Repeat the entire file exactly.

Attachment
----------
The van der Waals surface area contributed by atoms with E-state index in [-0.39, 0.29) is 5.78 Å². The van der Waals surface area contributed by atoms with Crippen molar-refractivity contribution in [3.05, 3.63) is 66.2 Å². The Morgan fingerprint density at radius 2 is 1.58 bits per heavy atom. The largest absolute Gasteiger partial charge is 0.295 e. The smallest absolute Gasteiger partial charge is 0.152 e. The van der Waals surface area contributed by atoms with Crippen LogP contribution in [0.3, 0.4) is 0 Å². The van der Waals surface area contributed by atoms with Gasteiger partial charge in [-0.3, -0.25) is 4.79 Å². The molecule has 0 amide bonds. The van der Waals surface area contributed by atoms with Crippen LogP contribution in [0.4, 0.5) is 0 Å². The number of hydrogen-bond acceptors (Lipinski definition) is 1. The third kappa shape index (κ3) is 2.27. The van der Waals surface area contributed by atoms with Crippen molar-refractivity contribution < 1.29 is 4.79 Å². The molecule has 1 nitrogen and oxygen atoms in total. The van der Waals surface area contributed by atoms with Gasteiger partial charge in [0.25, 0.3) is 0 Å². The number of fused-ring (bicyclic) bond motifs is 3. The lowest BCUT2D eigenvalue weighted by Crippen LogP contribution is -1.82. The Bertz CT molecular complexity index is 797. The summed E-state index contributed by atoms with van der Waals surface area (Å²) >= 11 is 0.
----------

The van der Waals surface area contributed by atoms with E-state index in [-0.39, 0.29) is 5.78 Å². The van der Waals surface area contributed by atoms with Crippen molar-refractivity contribution in [3.05, 3.63) is 66.2 Å². The Morgan fingerprint density at radius 2 is 1.58 bits per heavy atom. The largest absolute Gasteiger partial charge is 0.295 e. The smallest absolute Gasteiger partial charge is 0.152 e. The van der Waals surface area contributed by atoms with Crippen LogP contribution in [0.3, 0.4) is 0 Å². The van der Waals surface area contributed by atoms with Gasteiger partial charge in [-0.3, -0.25) is 4.79 Å². The molecule has 0 amide bonds. The van der Waals surface area contributed by atoms with Crippen LogP contribution in [0.4, 0.5) is 0 Å². The number of hydrogen-bond acceptors (Lipinski definition) is 1. The third kappa shape index (κ3) is 2.27. The van der Waals surface area contributed by atoms with Crippen molar-refractivity contribution < 1.29 is 4.79 Å². The molecule has 1 nitrogen and oxygen atoms in total. The van der Waals surface area contributed by atoms with Gasteiger partial charge in [0.25, 0.3) is 0 Å². The number of fused-ring (bicyclic) bond motifs is 3. The lowest BCUT2D eigenvalue weighted by Crippen LogP contribution is -1.82. The Bertz CT molecular complexity index is 797. The summed E-state index contributed by atoms with van der Waals surface area (Å²) >= 11 is 0.